How fit do I need to be to climb Kilimanjaro?
Climbing Kilimanjaro is the simple tortoise challenge: you need to go slowly and just keep at it. Absolute fitness is not as important as determination and guts. While we always recommend people do some proper aerobic and strength training before they attempt the climb and have advice on “Getting Ready” that covers this, we have helped lots of people summit who have done no more than weekend walking.
Q2How many days do I need to do the climb?
Although it is feasible to climb Mt Kilimanjaro in 5 days, we strongly recommend all climbers take at least seven days. The reason people fail to summit is mainly because they allow too little time to acclimatise to the altitude and no matter how fit you may be this is still the same. Our seven day climbs average over 95% success rates.
Q3Which routes do you recommend?
When people first inquire, they nearly always say they would like a silent route with an excellent success rate. Its the holy grail of route choosing. Sadly, though, the routes with high success rates are popular, and quiet routes are often quiet because they have a low success rate, or because they are much longer and more expensive.
(Trying to balance this out), our advice is to focus on the success rate: we can honestly say we have never had a client summit who has then complained the route was too busy, whereas we have had clients choose one of the quieter routes then be very disappointed at not making it to the top.
So taking this into account, we strongly recommend clients climb Kilimanjaro by either the seven day Machame Route or if they have the time and can afford it, the eight-day Lemosho Routes. Both routes have fantastic views, and a great range of scenery and critically they allow you great acclimatisation. In turns means, you have the best chance of summiting safely.
Q4When is the best time of year to climb Kilimanjaro?
A bit like choosing the best route, deciding on when to climb is a compromise. If it is certain to be dry and warm, it is equally certain to be busy.
Kilimanjaro is close to the equator, so there is a tiny change in temperature during the year and compared to the change as you ascend, the temperature change during the year is insignificant. What changes during the year though is how much it rains.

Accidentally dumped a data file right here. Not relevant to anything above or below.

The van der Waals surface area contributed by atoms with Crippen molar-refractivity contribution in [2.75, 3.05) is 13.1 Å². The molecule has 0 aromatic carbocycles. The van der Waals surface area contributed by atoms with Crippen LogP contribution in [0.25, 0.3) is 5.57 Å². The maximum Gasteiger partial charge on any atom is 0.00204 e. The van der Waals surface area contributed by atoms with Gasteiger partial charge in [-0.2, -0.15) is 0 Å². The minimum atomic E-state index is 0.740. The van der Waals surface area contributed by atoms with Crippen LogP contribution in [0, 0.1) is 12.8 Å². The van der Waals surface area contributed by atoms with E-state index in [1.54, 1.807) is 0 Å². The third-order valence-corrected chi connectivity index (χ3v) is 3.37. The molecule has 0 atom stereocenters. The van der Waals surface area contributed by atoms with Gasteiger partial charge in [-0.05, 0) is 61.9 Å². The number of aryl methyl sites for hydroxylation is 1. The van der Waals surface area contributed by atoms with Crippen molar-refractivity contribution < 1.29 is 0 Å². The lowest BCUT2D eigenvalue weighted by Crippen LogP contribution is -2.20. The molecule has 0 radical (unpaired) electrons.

Mid-November to mid-December are traditionally the short rains and April, and May is the long rains. The rest of the year is dry although this is not so clear as it used to be.
Not surprisingly, most people want to climb Kilimanjaro when it is going to be warm and dry but that, of course, means the drier months are very busy. We try to mitigate this by starting most of our group climbs away from the weekend when almost half of all climbers start. If you don’t mind a bit of rain on your climb, though, the off-peak months will be reticent and there are often many days that are still dry. And of course in the off-peak months, flight prices and our prices are lower.
Q5How much does it cost to climb Kilimanjaro?
The cost of climbing Kilimanjaro depends largely on how many days you take on the mountain. We recommend you take at least seven days as the success rate for seven-day climbs is almost 50% higher than shorter climbs. Prices for a seven-day climb start from £1399 and are a little more than this for private climbs.
Flight prices vary quite a bit during the year and are now a lot more expensive if you do not book early. Typically though you should budget between £700 to £800 for a flight from Europe and $2000 for a flight from North America.
The only other significant cost you will have on top of this for your Kilimanjaro climb is tipped for your crew. We are a member of the Kilimanjaro Porters Assistance Program and stick to their tip recommendations. Means for a typical seven-day climb; tips will be about $200-$250 per person.